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GROWING FRUIT TREES IN CONTAINERS

The information contained in these pages are focused on the Northern California climate and may need to be modified for other areas. If you have any questions please feel free to e-mail us.

CONSIDERATIONS FOR CONTAINER GROWN FRUIT TREES
When growing fruit trees in containers, there is generally more care required than for the fruit trees that are planted in the ground. Generally, fertilizing should be done more often, especially for citrus. We recommend using the Master Start(5-20-10) once every 4 to 6 weeks during the growing season. Also, watering must be done more frequently. Generally, watering will need to be done 2 to 3 times a week during early to mid Spring, while almost daily watering may be required during the hot summer months. Some factors to consider for the frequency of watering are the container size, the exposure to wind and sun, the type of soil you use, and the outside temperature. Generally, the larger the container, the less frequent you will have to water. Smaller containers generally dry out faster than larger containers. The more wind your plants are exposed to, the more water they will need. Wind can dry your containers out quickly, even if it isn't a particularly warm day. Also, depending on your soil mix you may need to adjust your watering. Soils that drain very quickly will need to be watered more often than soils that are heavy and retain water. In the end, you will have to be the judge of when and how much to water.
Orange tree in container
For those who are new to container gardening, be observant and check your plants at least a couple of times a week. For those who want to container garden, but aren't sure they will remember to water, set up a drip irrigation system for your container plants and use a timer. That will alleviate some of the worries.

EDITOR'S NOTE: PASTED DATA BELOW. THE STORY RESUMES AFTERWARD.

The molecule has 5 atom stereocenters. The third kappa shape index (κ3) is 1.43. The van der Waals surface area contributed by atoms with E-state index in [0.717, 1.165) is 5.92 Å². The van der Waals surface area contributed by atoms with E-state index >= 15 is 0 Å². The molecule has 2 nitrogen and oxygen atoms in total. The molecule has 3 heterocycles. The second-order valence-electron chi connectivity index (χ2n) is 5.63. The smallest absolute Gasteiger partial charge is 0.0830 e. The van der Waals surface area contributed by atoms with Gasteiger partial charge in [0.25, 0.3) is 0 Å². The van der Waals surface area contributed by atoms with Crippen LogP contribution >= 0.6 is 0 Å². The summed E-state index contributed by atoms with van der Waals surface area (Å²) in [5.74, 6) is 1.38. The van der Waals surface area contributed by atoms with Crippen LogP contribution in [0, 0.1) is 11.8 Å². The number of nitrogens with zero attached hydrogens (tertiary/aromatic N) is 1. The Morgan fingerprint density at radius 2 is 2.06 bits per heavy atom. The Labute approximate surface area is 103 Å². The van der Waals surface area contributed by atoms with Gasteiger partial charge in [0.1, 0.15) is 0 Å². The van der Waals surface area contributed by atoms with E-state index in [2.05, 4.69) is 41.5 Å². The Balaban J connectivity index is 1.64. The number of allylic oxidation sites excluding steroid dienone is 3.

FRUIT TREES THAT GROW WELL IN CONTAINERS
Not all fruit trees will grow well in containers for long periods of time. If you want to grow a fruit tree in a container for just a couple of years, then you can grow just about any fruit tree. However, if you want to grow a fruit tree in a container for its entire life, then you may want to try some of the fruit trees listed below. The size of container plays a factor in what you can or can't grow. Generally, you will want to use a container that measures 18 - 24 inches wide and about the same depth. Larger containers can be used as well. Wine barrels cut in half are often used. It really doesn't matter the material of the container as long as there is adequate drainage. Some of the fruit trees that can be grown well in containers are dwarf meyer lemons, dwarf kumquats, dwarf eureka lemons(will require regular pruning), genetic dwarf nectarines, genetic dwarf peaches, and some of the dwarf apples(varieties on the Mark and M-27 rootstocks only grow 8-10 feet). Also, pineapple guavas, chilean guavas, or strawberry guavas can be grown successfully in containers. Other dwarf citrus may do okay in large containers with regular pruning.

This site was created and is maintained by Mid City Nursery, Inc. © 1998 - 2012
Mid City Nursery
3635 Broadway St.
American Canyon, CA 94503
midcity@midcitynursery.com